At the conclusion of the trial, the jury found Pierre guilty of false imprisonment, theft by taking, and three counts of battery (as lesser included offenses of family violence battery); Pierre was acquitted of the remaining charges. This appeal follows the denial of his motion for new trial.
1. Pierre argues that the evidence was insufficient to support his convictions. We disagree.
Viewed in the light most favorable to the verdict, the evidence shows that Pierre locked Copeland in her room, struck her in the face, hit her in the back of the head with a blunt object, threw her to the floor when she tried to escape, and took her cellphone. Given this evidence, the jury was authorized to find Pierre guilty beyond a reasonable doubt of false imprisonment, theft by taking, and three counts of battery.7
The fact that Copeland later disavowed her statements to the police does not require reversal.
[T]he jury, not this Court, resolves conflicts in the testimony, weighs the evidence, and draws reasonable inferences from the evidence. This is true even in cases in which the victim recants her previous accusation against the defendant. The reason for this rule is that a victim's prior inconsistent statements are admissible as substantive evidence for the jury's consideration. 8 Thus, a jury is authorized to believe the victim's pre-trial statements rather than her in-court disavowal.9
2. Pierre contends that trial counsel was ineffective because he failed to request a jury charge on justification. This enumeration is without merit.
Under Strickland v. Washington,10 to succeed on an ineffective assistance claim, a criminal defendant must demonstrate both that his trial counsel's performance was deficient and that there is a reasonable probability that the trial result would have been different if not for the deficient performance. There is a strong presumption that the performance of trial counsel falls within the wide range of reasonable professional assistance. The reasonableness of the conduct is viewed at the time of trial and under the circumstances of the case. If an appellant fails to meet his burden of proving either prong of the Strickland test, the reviewing court need not examine the other prong. When reviewing the trial court's decision, this Court will accept the trial court's factual findings and credibility determinations unless clearly erroneous; however, we review the court's application of legal principles de novo.11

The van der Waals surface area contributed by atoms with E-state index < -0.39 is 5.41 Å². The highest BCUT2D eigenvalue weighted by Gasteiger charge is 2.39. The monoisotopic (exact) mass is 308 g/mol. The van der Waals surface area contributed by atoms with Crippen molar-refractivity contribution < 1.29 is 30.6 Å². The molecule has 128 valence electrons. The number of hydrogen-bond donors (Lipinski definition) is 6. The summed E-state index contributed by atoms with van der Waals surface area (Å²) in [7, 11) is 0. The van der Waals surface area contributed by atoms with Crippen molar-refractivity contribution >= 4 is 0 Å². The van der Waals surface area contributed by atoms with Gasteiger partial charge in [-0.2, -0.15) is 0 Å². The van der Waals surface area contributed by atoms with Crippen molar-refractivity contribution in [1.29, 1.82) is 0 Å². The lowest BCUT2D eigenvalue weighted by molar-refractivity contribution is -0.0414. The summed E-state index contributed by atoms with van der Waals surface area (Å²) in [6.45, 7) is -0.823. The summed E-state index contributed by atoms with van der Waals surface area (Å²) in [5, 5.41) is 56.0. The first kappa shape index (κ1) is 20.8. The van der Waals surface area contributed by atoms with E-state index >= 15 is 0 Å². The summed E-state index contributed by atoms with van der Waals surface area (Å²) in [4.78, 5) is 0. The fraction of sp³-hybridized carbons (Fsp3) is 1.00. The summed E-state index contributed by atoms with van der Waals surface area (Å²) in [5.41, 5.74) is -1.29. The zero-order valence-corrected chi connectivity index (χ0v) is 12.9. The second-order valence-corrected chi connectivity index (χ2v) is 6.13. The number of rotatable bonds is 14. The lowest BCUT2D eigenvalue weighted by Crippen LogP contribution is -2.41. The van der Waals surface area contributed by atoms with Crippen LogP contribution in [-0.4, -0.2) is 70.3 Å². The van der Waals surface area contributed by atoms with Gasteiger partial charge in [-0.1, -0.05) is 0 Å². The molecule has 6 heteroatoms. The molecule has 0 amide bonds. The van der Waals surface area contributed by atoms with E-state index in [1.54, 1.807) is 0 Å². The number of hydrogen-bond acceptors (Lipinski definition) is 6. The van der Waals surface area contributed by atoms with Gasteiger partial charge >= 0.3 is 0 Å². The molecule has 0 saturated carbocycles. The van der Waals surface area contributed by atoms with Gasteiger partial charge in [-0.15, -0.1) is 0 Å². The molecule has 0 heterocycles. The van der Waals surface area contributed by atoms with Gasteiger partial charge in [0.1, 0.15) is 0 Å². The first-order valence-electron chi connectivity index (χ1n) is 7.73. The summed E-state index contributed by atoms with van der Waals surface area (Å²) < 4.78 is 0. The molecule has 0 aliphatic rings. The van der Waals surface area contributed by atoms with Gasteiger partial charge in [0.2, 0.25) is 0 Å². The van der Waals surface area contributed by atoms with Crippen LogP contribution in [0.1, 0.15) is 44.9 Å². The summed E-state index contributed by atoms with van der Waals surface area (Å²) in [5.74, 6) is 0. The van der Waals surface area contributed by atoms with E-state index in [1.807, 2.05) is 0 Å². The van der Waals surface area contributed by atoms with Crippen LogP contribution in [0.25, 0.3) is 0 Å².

[I]f a defendant bases his ineffectiveness claim on trial counsel's failure to request a charge on a certain defense, it is irrelevant whether the trial court would have been required to give such a charge absent a request. Rather, the appropriate inquiry is whether trial counsel provided deficient representation in failing to request the charge, and if so, whether the defendant can meet the prejudice prong of Strickland v. Washington. In making the latter determination, the relevant inquiry is whether the charge, if it had been requested, was warranted by the evidence, and if it had been given, whether there is a reasonable probability that it would have changed the outcome of the trial.12
“Justification is an affirmative defense whereby the defendant admits acting with the intent to inflict an injury, but claims that he did so while in reasonable fear of suffering immediate serious harm to himself or another.”13 Here, Pierre did not admit committing any of the offenses with which he was charged.14 And even assuming that a witness's testimony can provide the basis for a justification defense in the absence of an admission by the defendant, Copeland testified that Pierre accidentally struck her. Because the evidence did not support a charge on justification, trial counsel's failure to request one does not constitute ineffective assistance.15
DOYLE, Presiding Judge.
MILLER and DILLARD, JJ., concur.